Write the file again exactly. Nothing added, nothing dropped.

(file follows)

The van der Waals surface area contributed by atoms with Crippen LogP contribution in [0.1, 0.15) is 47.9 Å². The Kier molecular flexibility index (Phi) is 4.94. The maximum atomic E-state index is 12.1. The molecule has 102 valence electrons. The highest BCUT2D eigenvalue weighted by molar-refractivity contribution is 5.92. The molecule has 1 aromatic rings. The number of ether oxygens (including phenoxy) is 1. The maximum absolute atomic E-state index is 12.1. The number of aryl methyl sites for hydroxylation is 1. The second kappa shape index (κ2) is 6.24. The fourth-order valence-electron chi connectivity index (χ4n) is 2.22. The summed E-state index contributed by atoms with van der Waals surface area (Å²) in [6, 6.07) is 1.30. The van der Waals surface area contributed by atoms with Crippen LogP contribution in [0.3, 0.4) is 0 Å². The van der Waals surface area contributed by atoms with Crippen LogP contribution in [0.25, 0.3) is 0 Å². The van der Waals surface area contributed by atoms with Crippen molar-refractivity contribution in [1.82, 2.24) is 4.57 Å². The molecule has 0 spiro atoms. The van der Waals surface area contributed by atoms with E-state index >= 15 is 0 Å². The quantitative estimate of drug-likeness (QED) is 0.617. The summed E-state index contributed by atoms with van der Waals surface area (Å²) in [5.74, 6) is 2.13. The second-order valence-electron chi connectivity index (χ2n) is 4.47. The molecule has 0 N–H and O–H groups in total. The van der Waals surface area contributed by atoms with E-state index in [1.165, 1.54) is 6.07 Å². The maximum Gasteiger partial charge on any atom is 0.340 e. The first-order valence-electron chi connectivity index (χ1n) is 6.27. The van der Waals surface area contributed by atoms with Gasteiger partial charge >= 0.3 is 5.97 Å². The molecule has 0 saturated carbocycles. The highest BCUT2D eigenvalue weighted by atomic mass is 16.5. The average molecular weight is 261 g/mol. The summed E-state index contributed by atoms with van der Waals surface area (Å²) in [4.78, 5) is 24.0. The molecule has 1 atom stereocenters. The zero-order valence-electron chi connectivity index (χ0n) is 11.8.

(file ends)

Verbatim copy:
The van der Waals surface area contributed by atoms with Crippen LogP contribution in [0.1, 0.15) is 47.9 Å². The Kier molecular flexibility index (Phi) is 4.94. The maximum atomic E-state index is 12.1. The molecule has 102 valence electrons. The highest BCUT2D eigenvalue weighted by molar-refractivity contribution is 5.92. The molecule has 1 aromatic rings. The number of ether oxygens (including phenoxy) is 1. The maximum absolute atomic E-state index is 12.1. The number of aryl methyl sites for hydroxylation is 1. The second kappa shape index (κ2) is 6.24. The fourth-order valence-electron chi connectivity index (χ4n) is 2.22. The summed E-state index contributed by atoms with van der Waals surface area (Å²) in [6, 6.07) is 1.30. The van der Waals surface area contributed by atoms with Crippen LogP contribution in [0.3, 0.4) is 0 Å². The van der Waals surface area contributed by atoms with Crippen LogP contribution in [0.25, 0.3) is 0 Å². The van der Waals surface area contributed by atoms with Crippen molar-refractivity contribution in [1.82, 2.24) is 4.57 Å². The molecule has 0 spiro atoms. The van der Waals surface area contributed by atoms with E-state index >= 15 is 0 Å². The quantitative estimate of drug-likeness (QED) is 0.617. The summed E-state index contributed by atoms with van der Waals surface area (Å²) in [5.74, 6) is 2.13. The second-order valence-electron chi connectivity index (χ2n) is 4.47. The molecule has 0 N–H and O–H groups in total. The van der Waals surface area contributed by atoms with E-state index in [1.165, 1.54) is 6.07 Å². The maximum Gasteiger partial charge on any atom is 0.340 e. The first-order valence-electron chi connectivity index (χ1n) is 6.27. The van der Waals surface area contributed by atoms with Gasteiger partial charge >= 0.3 is 5.97 Å². The molecule has 0 saturated carbocycles. The highest BCUT2D eigenvalue weighted by atomic mass is 16.5. The average molecular weight is 261 g/mol. The summed E-state index contributed by atoms with van der Waals surface area (Å²) in [4.78, 5) is 24.0. The molecule has 1 atom stereocenters. The zero-order valence-electron chi connectivity index (χ0n) is 11.8.